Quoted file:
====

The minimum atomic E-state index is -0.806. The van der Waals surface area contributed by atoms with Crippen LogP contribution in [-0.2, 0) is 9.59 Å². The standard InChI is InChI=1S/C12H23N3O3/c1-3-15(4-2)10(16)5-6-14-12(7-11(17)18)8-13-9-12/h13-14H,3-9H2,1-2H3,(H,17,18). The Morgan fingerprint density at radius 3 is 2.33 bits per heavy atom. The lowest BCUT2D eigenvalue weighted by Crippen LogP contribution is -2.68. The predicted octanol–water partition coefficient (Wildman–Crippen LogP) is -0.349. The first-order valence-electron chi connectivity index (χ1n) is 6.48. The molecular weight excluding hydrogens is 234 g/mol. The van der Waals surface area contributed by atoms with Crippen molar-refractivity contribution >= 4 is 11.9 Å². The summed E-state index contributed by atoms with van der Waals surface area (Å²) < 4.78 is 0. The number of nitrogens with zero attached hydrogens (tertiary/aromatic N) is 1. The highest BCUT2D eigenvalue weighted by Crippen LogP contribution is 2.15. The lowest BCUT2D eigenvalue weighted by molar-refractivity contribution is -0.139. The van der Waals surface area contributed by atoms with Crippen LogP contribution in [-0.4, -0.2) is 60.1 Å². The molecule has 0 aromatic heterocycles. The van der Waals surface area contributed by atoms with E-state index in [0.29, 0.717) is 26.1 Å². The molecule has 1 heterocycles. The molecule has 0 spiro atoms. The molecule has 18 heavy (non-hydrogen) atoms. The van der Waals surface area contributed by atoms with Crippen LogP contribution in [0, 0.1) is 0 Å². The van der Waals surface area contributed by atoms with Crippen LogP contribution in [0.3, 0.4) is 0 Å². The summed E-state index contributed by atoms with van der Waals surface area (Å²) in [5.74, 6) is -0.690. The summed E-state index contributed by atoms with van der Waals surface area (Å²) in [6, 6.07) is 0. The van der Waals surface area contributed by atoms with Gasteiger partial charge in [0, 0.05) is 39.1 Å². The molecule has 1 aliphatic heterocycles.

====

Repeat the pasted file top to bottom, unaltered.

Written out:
The minimum atomic E-state index is -0.806. The van der Waals surface area contributed by atoms with Crippen LogP contribution in [-0.2, 0) is 9.59 Å². The standard InChI is InChI=1S/C12H23N3O3/c1-3-15(4-2)10(16)5-6-14-12(7-11(17)18)8-13-9-12/h13-14H,3-9H2,1-2H3,(H,17,18). The Morgan fingerprint density at radius 3 is 2.33 bits per heavy atom. The lowest BCUT2D eigenvalue weighted by Crippen LogP contribution is -2.68. The predicted octanol–water partition coefficient (Wildman–Crippen LogP) is -0.349. The first-order valence-electron chi connectivity index (χ1n) is 6.48. The molecular weight excluding hydrogens is 234 g/mol. The van der Waals surface area contributed by atoms with Crippen molar-refractivity contribution >= 4 is 11.9 Å². The summed E-state index contributed by atoms with van der Waals surface area (Å²) < 4.78 is 0. The number of nitrogens with zero attached hydrogens (tertiary/aromatic N) is 1. The highest BCUT2D eigenvalue weighted by Crippen LogP contribution is 2.15. The lowest BCUT2D eigenvalue weighted by molar-refractivity contribution is -0.139. The van der Waals surface area contributed by atoms with Crippen LogP contribution in [-0.4, -0.2) is 60.1 Å². The molecule has 0 aromatic heterocycles. The van der Waals surface area contributed by atoms with E-state index in [0.29, 0.717) is 26.1 Å². The molecule has 1 heterocycles. The molecule has 0 spiro atoms. The molecule has 18 heavy (non-hydrogen) atoms. The van der Waals surface area contributed by atoms with Crippen LogP contribution in [0, 0.1) is 0 Å². The van der Waals surface area contributed by atoms with Crippen LogP contribution in [0.3, 0.4) is 0 Å². The summed E-state index contributed by atoms with van der Waals surface area (Å²) in [5.74, 6) is -0.690. The summed E-state index contributed by atoms with van der Waals surface area (Å²) in [6, 6.07) is 0. The van der Waals surface area contributed by atoms with Gasteiger partial charge in [0, 0.05) is 39.1 Å². The molecule has 1 aliphatic heterocycles.